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12 Essential Performances from New Orleans' Piano "Professors"

New Orleans music is renowned for its piano players. Here's a dozen jams from great Crescent City keyboardists, past and present, and a little something extra.

Music

'Rejoice' with Tony Allen and Hugh Masekela

This long-delayed collaboration by two African master musicians is an occasion for jubilation. Rejoice is a posthumous reminder of what Hugh Masekela at his best could deliver and of the now 80-year-old Tony Allen's amazing vitality.

Music

​​​Where Are the Good Souls, the Better Angels?​​ Asks Lucinda Williams

On her new searing album, Good Souls Better Angels, Lucinda Williams rages against the darkness of our era and seeks the strength to get through it.

Books

The Rolling Stones Go to College

The Cambridge Companion to the Rolling Stones, the first book of academic essays about the band, considers not only what the band accomplished, but why, 60 years since they formed, the Rolling Stones still matter.

Books

The "Unrequited Love" of An Accidental (Gay) Activist

In the '70s Dennis Altman was a founding figure of gay liberation. Now more restrained than radical, the Australian author and activist recounts the past and present of sexual politics in his new book, Unrequited Love.

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The Two Louis: "Pops" and "The Wildest"

New Orleans' two great Louis, Armstrong and Prima, were formed by their hometown and its culture; though both left the city, it never left them or their music. They were both artists and entertainers, gifted musicians, and unabashed crowd-pleasers.

Books

Farewell to the "Father of Montalbano", Sicilian Novelist Andrea Camilleri

The beloved character Salvo Montalbano, like its author, the late Sicilian novelist Andrea Camilleri ("il padre di Montalbano"), can be brusque and ornery, but he has a strong ethical code and passionate commitment to justice.

Books

'Which Side Are You On?: 20th Century American History in 100 Protest Songs' Doth Protest Too Little

Ironically, James Sullivan's liberalism is fundamental to what's wrong with Which Side Are You On?: 20th Century American History in 100 Protest Songs.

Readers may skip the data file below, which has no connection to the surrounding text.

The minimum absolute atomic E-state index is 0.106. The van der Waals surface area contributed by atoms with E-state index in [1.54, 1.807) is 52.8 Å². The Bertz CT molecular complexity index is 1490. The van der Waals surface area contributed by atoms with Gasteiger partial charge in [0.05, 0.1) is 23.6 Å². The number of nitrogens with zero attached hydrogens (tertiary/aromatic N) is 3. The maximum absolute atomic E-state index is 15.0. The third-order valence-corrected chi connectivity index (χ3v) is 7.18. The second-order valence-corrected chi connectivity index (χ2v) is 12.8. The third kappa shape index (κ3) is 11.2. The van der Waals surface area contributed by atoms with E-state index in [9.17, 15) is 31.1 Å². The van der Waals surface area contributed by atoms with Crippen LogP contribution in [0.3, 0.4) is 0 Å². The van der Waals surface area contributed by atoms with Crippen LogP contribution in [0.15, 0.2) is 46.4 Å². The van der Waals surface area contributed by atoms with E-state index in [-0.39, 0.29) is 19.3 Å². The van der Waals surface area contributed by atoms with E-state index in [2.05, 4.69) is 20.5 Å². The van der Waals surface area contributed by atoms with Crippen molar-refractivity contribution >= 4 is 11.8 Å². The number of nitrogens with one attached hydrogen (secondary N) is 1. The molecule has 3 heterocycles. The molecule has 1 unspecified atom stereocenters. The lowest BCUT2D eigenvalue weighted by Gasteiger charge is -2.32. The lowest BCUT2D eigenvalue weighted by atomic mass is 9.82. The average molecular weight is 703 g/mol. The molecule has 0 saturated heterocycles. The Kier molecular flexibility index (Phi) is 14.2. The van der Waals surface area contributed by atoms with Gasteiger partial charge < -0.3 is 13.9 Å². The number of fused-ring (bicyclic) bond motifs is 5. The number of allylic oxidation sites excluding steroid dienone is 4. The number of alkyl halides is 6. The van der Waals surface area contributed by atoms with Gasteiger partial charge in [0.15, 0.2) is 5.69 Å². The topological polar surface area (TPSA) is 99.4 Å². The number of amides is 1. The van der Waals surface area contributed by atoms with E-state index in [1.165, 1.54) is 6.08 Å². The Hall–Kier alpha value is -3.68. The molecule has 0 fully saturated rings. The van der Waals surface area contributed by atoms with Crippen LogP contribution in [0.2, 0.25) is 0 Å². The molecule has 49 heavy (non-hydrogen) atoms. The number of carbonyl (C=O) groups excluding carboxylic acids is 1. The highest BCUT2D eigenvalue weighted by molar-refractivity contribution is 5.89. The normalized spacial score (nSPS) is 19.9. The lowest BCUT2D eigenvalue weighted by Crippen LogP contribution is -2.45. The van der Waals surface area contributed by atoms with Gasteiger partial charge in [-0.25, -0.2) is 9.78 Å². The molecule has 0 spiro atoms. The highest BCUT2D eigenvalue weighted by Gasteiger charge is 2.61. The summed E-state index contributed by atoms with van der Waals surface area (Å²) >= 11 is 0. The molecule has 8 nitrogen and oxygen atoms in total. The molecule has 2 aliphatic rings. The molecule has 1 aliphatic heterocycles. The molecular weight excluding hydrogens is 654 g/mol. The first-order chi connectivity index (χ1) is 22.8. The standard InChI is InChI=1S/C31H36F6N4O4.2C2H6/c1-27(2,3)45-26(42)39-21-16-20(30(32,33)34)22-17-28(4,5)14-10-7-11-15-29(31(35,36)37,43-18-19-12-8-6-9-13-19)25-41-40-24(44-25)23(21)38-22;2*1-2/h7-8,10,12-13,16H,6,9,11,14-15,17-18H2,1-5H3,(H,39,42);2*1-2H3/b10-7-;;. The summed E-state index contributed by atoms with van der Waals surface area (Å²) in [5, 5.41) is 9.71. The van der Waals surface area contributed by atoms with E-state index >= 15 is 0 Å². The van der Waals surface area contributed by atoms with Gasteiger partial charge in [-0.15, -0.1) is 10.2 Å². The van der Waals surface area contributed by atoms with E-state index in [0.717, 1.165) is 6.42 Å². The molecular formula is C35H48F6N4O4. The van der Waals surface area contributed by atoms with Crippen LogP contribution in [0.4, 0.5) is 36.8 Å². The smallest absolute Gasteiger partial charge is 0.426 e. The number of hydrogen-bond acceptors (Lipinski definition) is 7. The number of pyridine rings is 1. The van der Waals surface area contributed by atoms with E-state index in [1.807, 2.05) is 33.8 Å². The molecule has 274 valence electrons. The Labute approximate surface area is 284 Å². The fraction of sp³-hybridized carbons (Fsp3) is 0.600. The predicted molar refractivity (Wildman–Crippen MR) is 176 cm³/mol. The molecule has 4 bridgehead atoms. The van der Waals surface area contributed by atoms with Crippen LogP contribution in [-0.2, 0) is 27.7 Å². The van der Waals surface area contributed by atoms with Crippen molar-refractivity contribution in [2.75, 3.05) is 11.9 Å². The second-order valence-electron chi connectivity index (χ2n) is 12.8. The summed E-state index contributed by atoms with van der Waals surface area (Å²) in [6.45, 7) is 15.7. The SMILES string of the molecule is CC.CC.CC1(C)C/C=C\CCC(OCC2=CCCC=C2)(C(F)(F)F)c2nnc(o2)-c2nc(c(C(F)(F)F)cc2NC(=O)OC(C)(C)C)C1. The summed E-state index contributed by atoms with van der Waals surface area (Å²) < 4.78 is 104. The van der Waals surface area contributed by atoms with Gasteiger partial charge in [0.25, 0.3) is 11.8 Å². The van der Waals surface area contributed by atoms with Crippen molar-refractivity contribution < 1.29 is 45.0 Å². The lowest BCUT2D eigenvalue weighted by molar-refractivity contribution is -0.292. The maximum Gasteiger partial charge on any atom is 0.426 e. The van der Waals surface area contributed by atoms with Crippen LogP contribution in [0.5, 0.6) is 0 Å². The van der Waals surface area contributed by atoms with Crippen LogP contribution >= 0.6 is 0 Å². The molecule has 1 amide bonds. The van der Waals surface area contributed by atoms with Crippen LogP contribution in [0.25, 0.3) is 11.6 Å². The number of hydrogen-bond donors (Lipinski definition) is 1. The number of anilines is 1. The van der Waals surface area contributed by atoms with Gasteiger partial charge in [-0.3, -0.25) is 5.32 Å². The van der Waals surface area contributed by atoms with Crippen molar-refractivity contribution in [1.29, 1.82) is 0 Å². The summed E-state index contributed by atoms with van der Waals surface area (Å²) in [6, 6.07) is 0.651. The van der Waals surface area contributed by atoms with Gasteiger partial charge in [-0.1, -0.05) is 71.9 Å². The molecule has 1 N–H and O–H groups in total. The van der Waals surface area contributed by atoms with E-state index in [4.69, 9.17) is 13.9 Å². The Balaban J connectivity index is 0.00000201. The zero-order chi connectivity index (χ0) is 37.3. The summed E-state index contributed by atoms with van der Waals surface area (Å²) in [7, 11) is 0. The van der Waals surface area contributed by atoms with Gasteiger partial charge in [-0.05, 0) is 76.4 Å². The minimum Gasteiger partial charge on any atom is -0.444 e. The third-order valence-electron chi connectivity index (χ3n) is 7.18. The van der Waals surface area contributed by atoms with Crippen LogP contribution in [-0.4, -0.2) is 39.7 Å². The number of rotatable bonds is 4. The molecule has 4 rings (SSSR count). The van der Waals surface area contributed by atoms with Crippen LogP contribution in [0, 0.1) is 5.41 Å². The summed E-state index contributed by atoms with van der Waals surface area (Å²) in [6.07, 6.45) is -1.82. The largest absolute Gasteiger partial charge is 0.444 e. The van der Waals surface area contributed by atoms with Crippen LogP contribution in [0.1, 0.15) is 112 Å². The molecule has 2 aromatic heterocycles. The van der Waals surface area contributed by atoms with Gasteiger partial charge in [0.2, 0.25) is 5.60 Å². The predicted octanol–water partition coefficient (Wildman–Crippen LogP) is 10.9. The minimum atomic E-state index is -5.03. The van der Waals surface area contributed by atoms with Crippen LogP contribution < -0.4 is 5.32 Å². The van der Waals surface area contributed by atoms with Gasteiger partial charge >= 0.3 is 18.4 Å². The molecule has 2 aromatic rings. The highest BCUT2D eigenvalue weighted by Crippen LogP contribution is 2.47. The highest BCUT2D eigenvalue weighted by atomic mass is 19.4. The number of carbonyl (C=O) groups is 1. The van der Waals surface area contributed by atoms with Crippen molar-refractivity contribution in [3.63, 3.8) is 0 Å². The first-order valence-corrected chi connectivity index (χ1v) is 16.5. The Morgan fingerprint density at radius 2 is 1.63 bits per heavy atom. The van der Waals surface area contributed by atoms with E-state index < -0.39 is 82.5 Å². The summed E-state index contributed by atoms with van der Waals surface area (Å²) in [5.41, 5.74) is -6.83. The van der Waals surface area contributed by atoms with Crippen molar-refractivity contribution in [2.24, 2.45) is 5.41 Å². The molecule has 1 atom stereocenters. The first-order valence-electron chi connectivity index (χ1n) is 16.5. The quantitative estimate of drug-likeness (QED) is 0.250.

Music

Delgres Offers Up Blues As World Music on 'Mo Jodi'

The Paris-based trio Delgres connects the Mississippi Delta, the Caribbean, and New Orleans on their debut album, Mo Jodi.

Music

Rolling Stones, Covered in Blues

On Chicago Plays the Stones, ten Chicago-based blues artists remake a dozen Rolling Stones compositions, with mixed results.

Music

Ry Cooder Seeks Comfort in Gospel Music on 'The Prodigal Son'

Ry Cooder's first album in six years exchanges pointed political commentary for spiritual songs of comfort and consolation.

Books

Camp, Satire, and Serious Artistry in Carnival Krewsing

Gay carnival culture in New Orleans offers an interesting parallel to African American culture. This and other observations are offered in Unveiling the Muse: The Lost History of Gay Carnival in New Orleans.

Books

100 Years Ago, Revolutionaries Overthrew a Corrupt, Repressive Monarchy

China Miéville's October is a gripping, novelistic account of the Russian Revolution that offers the pleasures and rewards of a great novel.

Music

Lucinda Williams: This Sweet Old World

Redoing an entire album is a surprising and bold move, but on This Sweet Old World the gambit pays off. It's anything but a retread.

SAVE / IGNORE: Labels

Highway 20 / Thirty Tigers

SAVE / IGNORE: Labels

Highway 20/Thirty Tigers

Music

Contrary to Popular Belief, the Blues Were Not Born on the Mississippi Delta

Historians Lynn Abbott and Doug Seroff debunk myths about the origins of blues music, locating them not in the Mississippi Delta but in southern black vaudeville.

Reviews

Pickett Was Wicked Good and Wicked Bad: 'In the Midnight Hour'

Tony Fletcher's biography of the great soul singer is a vivid, detailed, and insightful portrait of a complex, talented, and often deplorable man.

Music

The Rolling Stones: Blue and Lonesome

On their new album, the Stones return to their origins -- but now with greater authority and skill

Music

La Notte della Taranta: Celebration and Solidarity

The "big concert" of Italy's biggest folk festival was almost canceled after a devastating earthquake. But the show went on -- as a benefit for relief and reconstruction.

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